cdrecord dev=x,x,x speed=x erase=fast

I've used erase=all before, and still seems to be able to use 650...

Sorry if I seem thick on this one, but this just seems very odd to me?

Thanks
 
Old 01-19-2003, 10:26 AM   #11
michaelk
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My only guess is that Roxio has not updated there DirectCD formating process for 700mb CD-RWs.

Formating for DirectCD is similar to formating a hard drive or a floppy drive. For example the actual floppy disk unformatted size is 2.0 mb but the formatting process requires overhead for the FAT tables etc so whats left is only 1.44mb. I would say that since you get 539mb for both 650 and 700 CD-RW's is just due to the DirectCD formating process. If you mount a DirectCD on linux you will be able to see several files. One of them is UDF.exe (or something like it.) This program will allow PC's without DirectCD to install a driver to view the contents.

Audio CD's do not have a data filesystem associated with them therefore you can record to the maxium capacity of the media.

BTW most default kernels do not inculde UDF support.
 
Old 01-19-2003, 02:08 PM   #12
nxny
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Quote:
Originally posted by MasterC
Ok, well I am still totally lost... A CDRW can only write up to 539MB of data even though they are listed at 650mb?
Thanks
Makes sense to me. cdrecord treats the CDRW just like a CDR ( except that you can erase the contents and rewrite ) whereas DirectCD/UDF have to format the disk. So say if you have 650 MB of mp3s in an iso, cdrecord knows where each and every bit is going to go even before it starts writing. Compare this to packet writing, where you can drag and drop files/folders( in windows) and use it just like a (slow )hard-drive. When you can use an infinite number of sessions to write to the disk, you have to have tracks laid out on the disk already, so that all the driver has to do is to lay it on top of the track. In other words, when you use packet writing, you there should be something *on the disk* that keeps track of where you're going write the next bit so that the same DirectCD can be written to by multiple computers. When you use Session-at-once, that overhead goes away and you get to use more physical disk space.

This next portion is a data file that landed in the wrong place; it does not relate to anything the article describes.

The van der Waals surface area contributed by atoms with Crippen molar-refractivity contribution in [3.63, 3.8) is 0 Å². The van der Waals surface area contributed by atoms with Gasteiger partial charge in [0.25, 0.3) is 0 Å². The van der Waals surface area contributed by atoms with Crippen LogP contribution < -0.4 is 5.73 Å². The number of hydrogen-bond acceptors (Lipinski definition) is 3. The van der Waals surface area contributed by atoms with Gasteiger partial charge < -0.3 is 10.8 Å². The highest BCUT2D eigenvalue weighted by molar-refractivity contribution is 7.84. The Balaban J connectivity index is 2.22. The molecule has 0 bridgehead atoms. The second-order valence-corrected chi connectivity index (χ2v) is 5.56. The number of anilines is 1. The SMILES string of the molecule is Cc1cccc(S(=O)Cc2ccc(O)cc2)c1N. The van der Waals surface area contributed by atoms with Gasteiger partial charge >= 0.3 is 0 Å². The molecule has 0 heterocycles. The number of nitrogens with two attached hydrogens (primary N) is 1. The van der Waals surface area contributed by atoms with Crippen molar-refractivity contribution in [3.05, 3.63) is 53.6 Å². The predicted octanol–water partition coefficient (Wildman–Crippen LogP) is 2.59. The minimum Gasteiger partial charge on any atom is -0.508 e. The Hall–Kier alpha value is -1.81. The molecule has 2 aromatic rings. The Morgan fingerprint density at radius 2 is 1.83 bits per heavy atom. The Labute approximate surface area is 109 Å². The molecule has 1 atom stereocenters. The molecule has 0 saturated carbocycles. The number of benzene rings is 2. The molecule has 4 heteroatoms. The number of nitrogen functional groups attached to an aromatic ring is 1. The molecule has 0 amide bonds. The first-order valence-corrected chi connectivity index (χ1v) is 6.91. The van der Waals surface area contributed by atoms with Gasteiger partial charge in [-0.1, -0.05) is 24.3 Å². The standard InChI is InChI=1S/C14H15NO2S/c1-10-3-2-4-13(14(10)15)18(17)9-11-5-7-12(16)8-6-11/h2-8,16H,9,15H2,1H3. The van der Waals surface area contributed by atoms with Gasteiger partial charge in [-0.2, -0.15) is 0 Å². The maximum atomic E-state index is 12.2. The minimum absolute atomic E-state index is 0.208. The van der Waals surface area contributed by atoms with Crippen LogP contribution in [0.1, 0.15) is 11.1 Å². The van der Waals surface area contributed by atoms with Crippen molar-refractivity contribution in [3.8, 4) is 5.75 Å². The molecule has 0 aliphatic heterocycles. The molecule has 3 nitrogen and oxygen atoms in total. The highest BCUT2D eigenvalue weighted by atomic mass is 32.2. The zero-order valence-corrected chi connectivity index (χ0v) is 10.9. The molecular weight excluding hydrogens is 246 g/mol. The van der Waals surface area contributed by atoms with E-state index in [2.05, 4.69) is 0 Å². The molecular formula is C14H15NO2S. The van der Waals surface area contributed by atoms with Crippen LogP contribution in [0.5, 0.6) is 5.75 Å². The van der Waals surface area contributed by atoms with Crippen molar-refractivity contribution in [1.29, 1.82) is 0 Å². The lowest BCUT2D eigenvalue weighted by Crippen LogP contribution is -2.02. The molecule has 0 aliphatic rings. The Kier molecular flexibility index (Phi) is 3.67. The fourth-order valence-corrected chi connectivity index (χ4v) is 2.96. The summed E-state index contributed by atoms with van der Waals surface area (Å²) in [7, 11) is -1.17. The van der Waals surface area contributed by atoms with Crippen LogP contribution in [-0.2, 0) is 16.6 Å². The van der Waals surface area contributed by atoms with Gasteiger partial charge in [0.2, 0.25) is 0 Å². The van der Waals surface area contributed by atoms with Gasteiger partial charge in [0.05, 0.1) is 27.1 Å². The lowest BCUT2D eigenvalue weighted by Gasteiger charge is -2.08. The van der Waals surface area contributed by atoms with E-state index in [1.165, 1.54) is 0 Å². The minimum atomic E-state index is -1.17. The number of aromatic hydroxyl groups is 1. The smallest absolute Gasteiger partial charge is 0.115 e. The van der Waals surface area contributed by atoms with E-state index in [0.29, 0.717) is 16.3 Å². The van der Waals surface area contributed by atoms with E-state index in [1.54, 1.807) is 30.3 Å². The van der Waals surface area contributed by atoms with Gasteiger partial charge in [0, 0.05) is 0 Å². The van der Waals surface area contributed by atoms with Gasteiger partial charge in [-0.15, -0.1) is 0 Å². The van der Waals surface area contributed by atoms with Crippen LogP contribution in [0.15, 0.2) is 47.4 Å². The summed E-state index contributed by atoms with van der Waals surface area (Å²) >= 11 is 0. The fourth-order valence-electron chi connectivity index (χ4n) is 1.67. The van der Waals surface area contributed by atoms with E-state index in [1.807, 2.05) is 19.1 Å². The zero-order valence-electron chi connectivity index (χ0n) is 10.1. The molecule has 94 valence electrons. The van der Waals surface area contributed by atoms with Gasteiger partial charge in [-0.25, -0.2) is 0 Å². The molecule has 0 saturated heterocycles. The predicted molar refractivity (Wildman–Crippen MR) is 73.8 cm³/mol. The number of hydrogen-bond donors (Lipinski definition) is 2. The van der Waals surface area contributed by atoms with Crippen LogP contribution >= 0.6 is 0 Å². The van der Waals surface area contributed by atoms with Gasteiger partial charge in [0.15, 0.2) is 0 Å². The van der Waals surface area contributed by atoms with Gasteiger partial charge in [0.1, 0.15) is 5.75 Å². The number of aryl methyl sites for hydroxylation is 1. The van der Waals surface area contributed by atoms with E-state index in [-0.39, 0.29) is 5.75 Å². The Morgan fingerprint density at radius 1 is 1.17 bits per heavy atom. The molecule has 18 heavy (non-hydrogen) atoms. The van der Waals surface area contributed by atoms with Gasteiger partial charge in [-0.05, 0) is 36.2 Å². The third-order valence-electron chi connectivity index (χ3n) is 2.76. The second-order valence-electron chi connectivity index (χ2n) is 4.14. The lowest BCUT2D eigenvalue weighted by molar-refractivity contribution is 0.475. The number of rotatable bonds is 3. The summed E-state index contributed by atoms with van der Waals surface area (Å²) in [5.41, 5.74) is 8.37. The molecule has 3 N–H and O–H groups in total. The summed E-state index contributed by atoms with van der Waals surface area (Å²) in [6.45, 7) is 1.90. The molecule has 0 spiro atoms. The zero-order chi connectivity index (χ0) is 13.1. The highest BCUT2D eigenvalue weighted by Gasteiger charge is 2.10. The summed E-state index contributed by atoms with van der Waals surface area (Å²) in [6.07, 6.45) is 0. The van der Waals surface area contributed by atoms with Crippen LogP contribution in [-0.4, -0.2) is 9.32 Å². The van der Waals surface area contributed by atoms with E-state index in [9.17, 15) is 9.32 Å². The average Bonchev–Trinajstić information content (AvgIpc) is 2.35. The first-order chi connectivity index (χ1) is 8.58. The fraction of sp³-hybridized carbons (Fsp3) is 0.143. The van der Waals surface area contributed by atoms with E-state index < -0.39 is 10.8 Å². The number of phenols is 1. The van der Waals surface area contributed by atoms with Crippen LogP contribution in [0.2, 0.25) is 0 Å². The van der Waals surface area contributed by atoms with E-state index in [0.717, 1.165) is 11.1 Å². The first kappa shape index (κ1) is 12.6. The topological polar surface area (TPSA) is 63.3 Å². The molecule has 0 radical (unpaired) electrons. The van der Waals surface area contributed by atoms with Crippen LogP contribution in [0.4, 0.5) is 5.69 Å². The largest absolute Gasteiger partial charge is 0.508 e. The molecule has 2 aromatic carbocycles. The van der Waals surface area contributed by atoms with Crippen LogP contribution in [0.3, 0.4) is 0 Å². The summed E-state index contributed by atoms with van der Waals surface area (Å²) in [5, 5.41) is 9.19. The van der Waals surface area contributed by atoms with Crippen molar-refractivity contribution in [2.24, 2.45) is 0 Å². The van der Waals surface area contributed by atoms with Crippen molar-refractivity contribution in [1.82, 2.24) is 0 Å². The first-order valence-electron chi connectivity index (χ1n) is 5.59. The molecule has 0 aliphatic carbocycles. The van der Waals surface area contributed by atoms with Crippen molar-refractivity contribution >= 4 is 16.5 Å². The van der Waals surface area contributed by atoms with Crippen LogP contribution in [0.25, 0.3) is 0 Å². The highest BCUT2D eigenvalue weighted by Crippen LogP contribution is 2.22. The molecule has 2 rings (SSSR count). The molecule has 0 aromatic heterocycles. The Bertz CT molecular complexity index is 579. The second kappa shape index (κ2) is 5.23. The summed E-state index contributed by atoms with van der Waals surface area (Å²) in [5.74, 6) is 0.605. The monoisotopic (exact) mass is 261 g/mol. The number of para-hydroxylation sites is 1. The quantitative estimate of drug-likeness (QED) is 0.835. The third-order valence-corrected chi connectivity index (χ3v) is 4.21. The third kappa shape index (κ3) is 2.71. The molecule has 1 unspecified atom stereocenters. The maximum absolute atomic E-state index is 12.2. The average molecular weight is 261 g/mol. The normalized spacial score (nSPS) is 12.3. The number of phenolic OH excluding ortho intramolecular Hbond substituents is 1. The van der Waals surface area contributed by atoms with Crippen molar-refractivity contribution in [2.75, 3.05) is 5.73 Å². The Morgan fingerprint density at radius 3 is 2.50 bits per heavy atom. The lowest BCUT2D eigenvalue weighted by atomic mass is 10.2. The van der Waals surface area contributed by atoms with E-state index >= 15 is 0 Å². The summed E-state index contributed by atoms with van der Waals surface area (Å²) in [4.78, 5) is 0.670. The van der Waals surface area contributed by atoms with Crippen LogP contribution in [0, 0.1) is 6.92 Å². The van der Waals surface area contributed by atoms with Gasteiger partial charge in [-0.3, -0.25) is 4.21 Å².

I have used CDRs with DirectCD too. If I remember right, when they came up to something like 570MB UDF formatted. But the penalty is that if after writing three 100MB files you decide to delete one, the 100MB that's supposedly freed by the delete operation cannot be reclaimed. Or the disk capacity is reduced to 570 - 100 = 470MB.

HTH
 
Old 01-19-2003, 03:11 PM   #13
MasterC
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Ok, I see. So you are saying it's a limitation of formatting the CD with DirectCD not with the medium itself? Is that a semi-correct assumption? So when I use mkisofs to build my iso that cdrecord will burn, there is some overhead, but nothing compared to when using DirectCD to format and "packet write" my discs.

So the UDF filesystem that DirectCD creates to enable the packet writing, takes up that much overhead that you lose on writing actual data to your disc, where if I create an iso then burn it to the disc, I will be able to use much more of the discs total size.

Would that be close?

Thanks!
 
Old 01-19-2003, 05:42 PM   #14
nxny
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Quote:
Originally posted by MasterC


So the UDF filesystem that DirectCD creates to enable the packet writing, takes up that much overhead that you lose on writing actual data to your disc, where if I create an iso then burn it to the disc, I will be able to use much more of the discs total size.

Would that be close?

Thanks!
Right on.
 
Old 01-20-2003, 01:41 AM   #15
yngwin
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Quote:
Originally posted by nxny
I have used CDRs with DirectCD too. If I remember right, when they came up to something like 570MB UDF formatted. But the penalty is that if after writing three 100MB files you decide to delete one, the 100MB that's supposedly freed by the delete operation cannot be reclaimed. Or the disk capacity is reduced to 570 - 100 = 470MB.
If that is true, then why would anybody use UDF at all? You have such a high overhead, you can't reclaim deleted space! You'd be better off just using iso9660 with multi-session!